Joe Schroeder, Josh Perry, James Grandorf, Emily Osbourne, Jackie Ness and Christian Marshall From left, faculty chair Joe Schroeder, associate dean Josh Perry and James Grandorf present team members Emily Osbourne, Jackie Ness and Christian Marshall with a first-place award for their consulting efforts. Photo courtesy of the Kelley School of Business

Over the 16-week fall semester course, students develop work plans, generate deliverables and recommend solutions for clients with guidance from an advisor. Throughout the consulting projects, clients receive 500 to 1,000 hours of in-depth analysis, at no cost to them.

“Experiential learning at Kelley has been one of the aspects that has made my educational experience here invaluable,” said Osbourne, an accounting with data and analytics masters student from Washington, D.C. “It gives us a glimpse of what we can expect in the working world, allowing us to feel more prepared for that first job going in.”

“This class was an exciting and rewarding introduction to what lies ahead of us post-graduation,” added Ness, a MSADA student from Chicago.

Students presented their projects at a competition in December and learned the results at a banquet on Jan. 29. The winning team will be joined at the Pentagon by Robert Thomas, associate dean for diversity, equity, inclusion and belonging, and other Kelley faculty members.

The Manufacturing Science and Technology Program tasked this year’s winning team with improving the process flow and efficiencies of its annual call for proposals. The team expanded on a model that was created in 2017 by another group of students in the field consulting course.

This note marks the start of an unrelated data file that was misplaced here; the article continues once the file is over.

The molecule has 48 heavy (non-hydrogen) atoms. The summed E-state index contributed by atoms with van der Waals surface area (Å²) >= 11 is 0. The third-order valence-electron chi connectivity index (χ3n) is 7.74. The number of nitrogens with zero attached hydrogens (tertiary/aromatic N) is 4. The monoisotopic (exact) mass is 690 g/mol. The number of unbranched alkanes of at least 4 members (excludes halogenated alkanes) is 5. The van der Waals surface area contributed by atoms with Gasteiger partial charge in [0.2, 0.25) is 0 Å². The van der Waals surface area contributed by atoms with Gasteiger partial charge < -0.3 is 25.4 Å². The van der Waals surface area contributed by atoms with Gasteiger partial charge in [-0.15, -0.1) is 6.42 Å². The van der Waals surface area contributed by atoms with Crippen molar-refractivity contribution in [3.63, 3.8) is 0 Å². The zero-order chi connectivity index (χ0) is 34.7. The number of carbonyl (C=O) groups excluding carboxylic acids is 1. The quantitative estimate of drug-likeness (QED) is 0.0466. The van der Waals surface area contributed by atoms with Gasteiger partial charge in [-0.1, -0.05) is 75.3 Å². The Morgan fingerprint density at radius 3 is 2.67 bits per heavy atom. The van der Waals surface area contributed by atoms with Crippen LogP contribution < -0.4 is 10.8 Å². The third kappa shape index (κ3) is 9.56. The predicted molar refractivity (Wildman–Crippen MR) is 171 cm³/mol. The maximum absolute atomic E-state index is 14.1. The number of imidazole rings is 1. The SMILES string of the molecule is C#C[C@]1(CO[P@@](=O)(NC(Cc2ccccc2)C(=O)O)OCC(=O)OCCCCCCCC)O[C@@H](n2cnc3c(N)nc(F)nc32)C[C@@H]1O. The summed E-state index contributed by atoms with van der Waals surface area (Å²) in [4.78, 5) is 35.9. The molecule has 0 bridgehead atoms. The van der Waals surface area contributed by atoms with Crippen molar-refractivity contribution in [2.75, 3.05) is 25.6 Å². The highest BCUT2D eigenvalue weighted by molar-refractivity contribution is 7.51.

“The resourcefulness of the students to build upon the efforts of our previous team was rewarding to witness,” said Justin McRoberts, the program’s manager. “Within government, we are constantly trying to reinvent the wheel, but sometimes the answer is already in front of us, waiting to be taken to the next level. That’s exactly what these students did. They demonstrated their adaptability to overcome a challenge by elevating an existing solution in an intentional way.

“Their success in this project is a direct correlation to the outstanding effort they put into it. We are grateful for their contributions and look forward to utilizing this new resource in our upcoming proposal calls.”

Last year, two Kelley consulting teams of four students were recognized for their efforts to improve workflow efficiencies and cost savings for the Department of Defense Manufacturing Technology Program.

For many years, the Field Consulting Project course was directed by James Grandorf, a two-time Kelley alumnus who returned to teach in 1998 after 30 years as an analyst and manager at Exxon. He retired from the Kelley School in 2017. From 2005 to 2017, he advised more than 200 student consulting teams. The award to the winning team was renamed that fall in his honor through an anonymous gift to Graduate Accounting Programs.


Kelley School of Business

George Vlahakis